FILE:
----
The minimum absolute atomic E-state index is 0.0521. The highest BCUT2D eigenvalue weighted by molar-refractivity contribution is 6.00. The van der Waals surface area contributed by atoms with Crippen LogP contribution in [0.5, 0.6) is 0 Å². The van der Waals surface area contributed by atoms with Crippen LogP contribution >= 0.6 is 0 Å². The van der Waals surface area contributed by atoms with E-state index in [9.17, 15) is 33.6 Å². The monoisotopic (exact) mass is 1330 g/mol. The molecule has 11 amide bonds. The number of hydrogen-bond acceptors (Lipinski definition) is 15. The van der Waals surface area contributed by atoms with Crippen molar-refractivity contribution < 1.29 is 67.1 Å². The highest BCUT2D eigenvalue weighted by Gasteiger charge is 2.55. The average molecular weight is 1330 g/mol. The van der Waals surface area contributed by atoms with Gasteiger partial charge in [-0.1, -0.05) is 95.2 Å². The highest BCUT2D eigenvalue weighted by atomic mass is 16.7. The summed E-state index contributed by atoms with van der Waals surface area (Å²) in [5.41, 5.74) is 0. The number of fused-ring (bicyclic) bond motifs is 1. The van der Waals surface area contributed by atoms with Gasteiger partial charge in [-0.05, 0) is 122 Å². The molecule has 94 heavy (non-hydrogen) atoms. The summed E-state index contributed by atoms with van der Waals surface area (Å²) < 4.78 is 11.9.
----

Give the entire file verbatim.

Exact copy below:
The minimum absolute atomic E-state index is 0.0521. The highest BCUT2D eigenvalue weighted by molar-refractivity contribution is 6.00. The van der Waals surface area contributed by atoms with Crippen LogP contribution in [0.5, 0.6) is 0 Å². The van der Waals surface area contributed by atoms with Crippen LogP contribution >= 0.6 is 0 Å². The van der Waals surface area contributed by atoms with E-state index in [9.17, 15) is 33.6 Å². The monoisotopic (exact) mass is 1330 g/mol. The molecule has 11 amide bonds. The number of hydrogen-bond acceptors (Lipinski definition) is 15. The van der Waals surface area contributed by atoms with Crippen molar-refractivity contribution < 1.29 is 67.1 Å². The highest BCUT2D eigenvalue weighted by Gasteiger charge is 2.55. The average molecular weight is 1330 g/mol. The van der Waals surface area contributed by atoms with Gasteiger partial charge in [-0.1, -0.05) is 95.2 Å². The highest BCUT2D eigenvalue weighted by atomic mass is 16.7. The summed E-state index contributed by atoms with van der Waals surface area (Å²) in [5.41, 5.74) is 0. The number of fused-ring (bicyclic) bond motifs is 1. The van der Waals surface area contributed by atoms with Gasteiger partial charge in [-0.05, 0) is 122 Å². The molecule has 94 heavy (non-hydrogen) atoms. The summed E-state index contributed by atoms with van der Waals surface area (Å²) < 4.78 is 11.9.